An Expert Update on These Three Stocks

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One of the great features of Private Briefing, obviously, is the access you get to our experts – and to some of their recommendations.

And once we’ve passed one of their recommendations along, we’re pretty diligent about keeping you updated on any new thoughts those experts might have about those particular profit plays.

Today I want to give you an update on two particular Private Briefing recommendationsthat came to you courtesy of our experts.

The first stock we’re going to talk about is iRobot Corp. (Nasdaq: IRBT), the maker of household and defense robots that Permanent Wealth Investor Editor Martin Hutchinson recommended to you in the May 1 Private Briefing report Now You Can Cash in on the Patent Portfolio Sweepstakes.”

Though the recommendation has been profitable at a number of points since then, it’s also been a volatile stock that has whipsawed us between a profit and loss. Right now the shares are down about 8% from where we first told you about them.

But I wanted to follow up on iRobot today because Martin has rated it as a new “Buy” to his Merchant Banker Alert subscribers.

“As you know, Bill, I’ve loved this stock’s long-term potential for quite some time,” Martin told me late last week. “But a decline in the defense robot business pulled down the overall financial performance and caused the stock to tank.”

As Martin explained it, the defense robot business is still a drag – but it's a much smaller drag. Government robot sales plunged in the fourth quarter to $17.8 million, but home robot sales were up 11% on the quarter and 28% for the year, at $82 million.

And the home-robot business is the one to watch, since it will account for 90% of the company’s revenue – and is projected to surge an additional 20% this year, Martin says.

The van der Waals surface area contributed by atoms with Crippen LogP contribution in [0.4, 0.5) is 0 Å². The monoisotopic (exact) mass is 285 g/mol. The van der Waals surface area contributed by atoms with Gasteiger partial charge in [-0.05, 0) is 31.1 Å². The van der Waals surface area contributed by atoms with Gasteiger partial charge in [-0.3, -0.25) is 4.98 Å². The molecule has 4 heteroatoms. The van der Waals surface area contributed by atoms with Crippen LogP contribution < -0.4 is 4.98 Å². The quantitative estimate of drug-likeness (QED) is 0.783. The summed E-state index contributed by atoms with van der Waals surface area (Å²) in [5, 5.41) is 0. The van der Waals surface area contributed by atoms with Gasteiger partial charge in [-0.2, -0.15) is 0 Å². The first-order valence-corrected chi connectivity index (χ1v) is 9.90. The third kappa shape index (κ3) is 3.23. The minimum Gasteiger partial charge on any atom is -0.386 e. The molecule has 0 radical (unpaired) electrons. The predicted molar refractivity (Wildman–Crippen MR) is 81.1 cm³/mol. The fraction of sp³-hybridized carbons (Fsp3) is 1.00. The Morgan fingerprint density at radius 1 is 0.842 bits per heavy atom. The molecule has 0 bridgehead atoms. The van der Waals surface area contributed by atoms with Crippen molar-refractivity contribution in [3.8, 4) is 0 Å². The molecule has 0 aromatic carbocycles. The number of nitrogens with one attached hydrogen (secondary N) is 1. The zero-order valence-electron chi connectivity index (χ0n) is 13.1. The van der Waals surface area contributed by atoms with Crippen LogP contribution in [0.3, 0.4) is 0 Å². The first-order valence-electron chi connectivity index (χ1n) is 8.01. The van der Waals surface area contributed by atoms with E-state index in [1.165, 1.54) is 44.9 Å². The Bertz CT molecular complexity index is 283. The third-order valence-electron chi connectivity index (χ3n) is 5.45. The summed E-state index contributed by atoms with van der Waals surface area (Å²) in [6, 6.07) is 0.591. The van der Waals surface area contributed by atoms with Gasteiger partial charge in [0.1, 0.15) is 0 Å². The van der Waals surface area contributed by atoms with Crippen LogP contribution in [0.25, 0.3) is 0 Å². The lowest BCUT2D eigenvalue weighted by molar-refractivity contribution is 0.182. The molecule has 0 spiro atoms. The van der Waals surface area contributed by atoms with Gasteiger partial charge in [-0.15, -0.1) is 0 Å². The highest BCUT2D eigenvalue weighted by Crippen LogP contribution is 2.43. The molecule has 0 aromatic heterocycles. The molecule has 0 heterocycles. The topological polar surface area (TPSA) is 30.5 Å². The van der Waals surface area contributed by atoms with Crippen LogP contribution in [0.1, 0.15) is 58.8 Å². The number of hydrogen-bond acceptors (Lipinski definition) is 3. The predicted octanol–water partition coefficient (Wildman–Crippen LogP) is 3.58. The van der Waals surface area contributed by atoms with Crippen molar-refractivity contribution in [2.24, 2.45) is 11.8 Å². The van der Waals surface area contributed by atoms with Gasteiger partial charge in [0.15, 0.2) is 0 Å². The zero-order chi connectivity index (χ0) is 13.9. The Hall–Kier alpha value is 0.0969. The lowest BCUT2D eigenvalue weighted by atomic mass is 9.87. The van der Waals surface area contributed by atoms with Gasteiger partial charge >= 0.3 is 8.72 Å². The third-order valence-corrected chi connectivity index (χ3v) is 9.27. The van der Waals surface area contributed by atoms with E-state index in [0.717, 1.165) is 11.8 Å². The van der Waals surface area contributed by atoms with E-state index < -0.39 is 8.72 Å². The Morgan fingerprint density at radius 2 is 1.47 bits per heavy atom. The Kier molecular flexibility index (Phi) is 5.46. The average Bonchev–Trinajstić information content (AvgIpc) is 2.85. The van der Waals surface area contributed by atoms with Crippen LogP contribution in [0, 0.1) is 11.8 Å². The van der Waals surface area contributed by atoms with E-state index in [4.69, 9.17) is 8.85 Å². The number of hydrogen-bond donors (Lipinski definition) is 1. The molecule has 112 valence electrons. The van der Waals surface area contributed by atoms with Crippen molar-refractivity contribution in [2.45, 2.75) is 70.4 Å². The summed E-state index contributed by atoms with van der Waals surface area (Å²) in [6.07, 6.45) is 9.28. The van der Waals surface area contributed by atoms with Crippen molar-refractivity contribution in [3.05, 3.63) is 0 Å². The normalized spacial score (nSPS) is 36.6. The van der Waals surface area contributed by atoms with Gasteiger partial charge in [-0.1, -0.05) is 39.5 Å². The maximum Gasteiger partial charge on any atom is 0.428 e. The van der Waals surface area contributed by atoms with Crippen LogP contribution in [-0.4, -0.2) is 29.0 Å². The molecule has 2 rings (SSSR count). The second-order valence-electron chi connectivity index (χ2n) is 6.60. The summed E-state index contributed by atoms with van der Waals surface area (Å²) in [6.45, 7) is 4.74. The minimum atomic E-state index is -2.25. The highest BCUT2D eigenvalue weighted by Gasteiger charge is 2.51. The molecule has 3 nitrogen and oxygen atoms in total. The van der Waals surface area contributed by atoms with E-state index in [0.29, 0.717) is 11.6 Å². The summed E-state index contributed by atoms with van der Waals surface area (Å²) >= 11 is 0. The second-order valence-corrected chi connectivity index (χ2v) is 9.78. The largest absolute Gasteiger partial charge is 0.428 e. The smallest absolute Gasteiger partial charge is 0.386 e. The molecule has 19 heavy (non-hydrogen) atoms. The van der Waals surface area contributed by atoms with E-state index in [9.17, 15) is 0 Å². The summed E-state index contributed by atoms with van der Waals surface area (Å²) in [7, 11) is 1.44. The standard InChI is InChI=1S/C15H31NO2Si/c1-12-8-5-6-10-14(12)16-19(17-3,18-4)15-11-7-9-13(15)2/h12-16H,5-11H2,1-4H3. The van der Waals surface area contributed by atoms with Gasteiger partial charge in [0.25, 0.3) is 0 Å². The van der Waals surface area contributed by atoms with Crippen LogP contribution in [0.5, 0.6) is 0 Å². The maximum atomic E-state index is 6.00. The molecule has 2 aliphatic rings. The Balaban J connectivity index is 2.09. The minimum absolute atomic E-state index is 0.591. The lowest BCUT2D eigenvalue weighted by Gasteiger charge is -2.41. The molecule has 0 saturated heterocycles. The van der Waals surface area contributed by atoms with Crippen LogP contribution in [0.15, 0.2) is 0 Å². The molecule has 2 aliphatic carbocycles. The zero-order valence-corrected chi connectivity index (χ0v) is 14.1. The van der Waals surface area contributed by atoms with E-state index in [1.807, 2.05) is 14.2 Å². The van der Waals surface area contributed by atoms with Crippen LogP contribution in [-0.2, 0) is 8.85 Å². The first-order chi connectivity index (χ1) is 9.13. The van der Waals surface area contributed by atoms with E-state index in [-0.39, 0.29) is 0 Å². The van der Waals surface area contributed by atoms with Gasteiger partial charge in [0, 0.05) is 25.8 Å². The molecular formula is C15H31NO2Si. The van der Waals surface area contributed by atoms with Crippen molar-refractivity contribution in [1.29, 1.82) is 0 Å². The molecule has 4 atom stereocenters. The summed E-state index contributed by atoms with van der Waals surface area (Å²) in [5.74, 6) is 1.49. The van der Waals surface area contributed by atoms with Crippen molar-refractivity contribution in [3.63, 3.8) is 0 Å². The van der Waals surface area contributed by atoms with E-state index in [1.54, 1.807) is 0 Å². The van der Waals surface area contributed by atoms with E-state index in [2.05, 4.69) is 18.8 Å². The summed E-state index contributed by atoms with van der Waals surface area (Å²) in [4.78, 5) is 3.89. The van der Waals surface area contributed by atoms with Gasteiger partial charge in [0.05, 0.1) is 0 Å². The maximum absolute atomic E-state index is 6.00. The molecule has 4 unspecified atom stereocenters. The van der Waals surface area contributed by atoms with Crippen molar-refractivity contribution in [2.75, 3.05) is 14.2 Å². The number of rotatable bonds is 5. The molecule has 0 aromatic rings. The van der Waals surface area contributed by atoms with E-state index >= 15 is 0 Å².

About 70% of IRBT's home robots revenues come from overseas, with the Mint floor cleaning robot of ER Systems (a 2012 acquisition) providing growth as it's rolled out in international markets.

(Prospects for international defense robot sales are good; they are expected to account for a third of defense robot sales in 2013, up from 15% to 20% in 2012.)

“But here’s what’s really has me excited here, though: In January, the U.S. Food and Drug Administration approved sales of the RP-Vita Remote Presence Robot, the first telemedicine robot designed for remote doctor-to-patient consults,” Martin said.

RP-Vita was developed in a joint venture by iRobot and privately held InTouch Health for use in hospitals and clinics, in cardiovascular, neurological, prenatal, psychological, and critical care assessments and examinations. The robot can be used in emergency rooms, before, during and after surgeries. It can also be used for patient monitoring.

The RP-Vita will cost hospitals about $4,000 to $6,000 a month, which will include the robot itself, the software, networking and communication and installation. The first units are expected to be shipped this quarter.

The bottom line?

“It really looks like iRobot this year will be able to avoid many of the headwinds that plagued it in 2012,” Martin said. “And RP-Vita gives IRBT exciting growth prospects for 2014 and beyond.”

As we’ve mentioned in past briefings, there are two other nice potential catalysts that will at the very least provide a buffer – and that could also fuel a surge in the stock should the right conditions be met.

I’m talking about the company’s cash hoard, and its tremendous patent portfolio.

Let’s look at them both, starting with cash.

At the close of last year, iRobot had $127 million in cash – more than $4.50 a share – at the end of 2012, giving it a nice buffer should any of its strategies take longer than expected to get rolling.

A year ago this month, IRobot said it received its 100th patent – a pretty amazing milestone for a company of iRobot's size. And there clearly is value contained in that technology portfolio: We’ve been watching companies auction off their patent portfolios for hundreds of millions of dollars.

Given the company’s tiny ($598 million) market cap, that portfolio is clearly an undervalued asset.